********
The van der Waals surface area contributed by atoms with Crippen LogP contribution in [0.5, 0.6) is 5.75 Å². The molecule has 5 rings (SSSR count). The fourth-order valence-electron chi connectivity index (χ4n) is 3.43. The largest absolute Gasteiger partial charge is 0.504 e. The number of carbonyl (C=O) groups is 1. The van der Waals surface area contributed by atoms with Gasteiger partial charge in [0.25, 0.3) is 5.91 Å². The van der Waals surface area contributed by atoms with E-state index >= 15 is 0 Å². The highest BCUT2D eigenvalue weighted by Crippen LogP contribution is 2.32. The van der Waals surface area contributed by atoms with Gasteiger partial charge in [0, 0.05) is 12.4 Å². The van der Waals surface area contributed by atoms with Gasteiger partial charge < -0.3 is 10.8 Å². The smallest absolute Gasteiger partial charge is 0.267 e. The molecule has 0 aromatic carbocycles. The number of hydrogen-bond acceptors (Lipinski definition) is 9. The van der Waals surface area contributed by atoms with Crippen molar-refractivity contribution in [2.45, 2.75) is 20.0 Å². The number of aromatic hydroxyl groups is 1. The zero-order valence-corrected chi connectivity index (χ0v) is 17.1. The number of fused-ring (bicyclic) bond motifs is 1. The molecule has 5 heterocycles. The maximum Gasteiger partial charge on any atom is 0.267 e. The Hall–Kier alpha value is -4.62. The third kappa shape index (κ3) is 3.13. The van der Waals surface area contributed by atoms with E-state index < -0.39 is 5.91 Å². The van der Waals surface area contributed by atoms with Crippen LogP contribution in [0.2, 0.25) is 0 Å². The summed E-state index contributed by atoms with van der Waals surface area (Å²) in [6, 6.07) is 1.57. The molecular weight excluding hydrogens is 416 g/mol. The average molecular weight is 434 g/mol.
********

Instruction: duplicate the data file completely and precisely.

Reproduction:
The van der Waals surface area contributed by atoms with Crippen LogP contribution in [0.5, 0.6) is 5.75 Å². The molecule has 5 rings (SSSR count). The fourth-order valence-electron chi connectivity index (χ4n) is 3.43. The largest absolute Gasteiger partial charge is 0.504 e. The number of carbonyl (C=O) groups is 1. The van der Waals surface area contributed by atoms with Gasteiger partial charge in [0.25, 0.3) is 5.91 Å². The van der Waals surface area contributed by atoms with E-state index >= 15 is 0 Å². The highest BCUT2D eigenvalue weighted by Crippen LogP contribution is 2.32. The van der Waals surface area contributed by atoms with Gasteiger partial charge in [0, 0.05) is 12.4 Å². The van der Waals surface area contributed by atoms with Gasteiger partial charge < -0.3 is 10.8 Å². The smallest absolute Gasteiger partial charge is 0.267 e. The molecule has 0 aromatic carbocycles. The number of hydrogen-bond acceptors (Lipinski definition) is 9. The van der Waals surface area contributed by atoms with Crippen molar-refractivity contribution in [2.45, 2.75) is 20.0 Å². The number of aromatic hydroxyl groups is 1. The zero-order valence-corrected chi connectivity index (χ0v) is 17.1. The number of fused-ring (bicyclic) bond motifs is 1. The molecule has 5 heterocycles. The maximum Gasteiger partial charge on any atom is 0.267 e. The Hall–Kier alpha value is -4.62. The third kappa shape index (κ3) is 3.13. The van der Waals surface area contributed by atoms with E-state index < -0.39 is 5.91 Å². The van der Waals surface area contributed by atoms with Crippen LogP contribution in [0.2, 0.25) is 0 Å². The summed E-state index contributed by atoms with van der Waals surface area (Å²) in [6, 6.07) is 1.57. The molecular weight excluding hydrogens is 416 g/mol. The average molecular weight is 434 g/mol.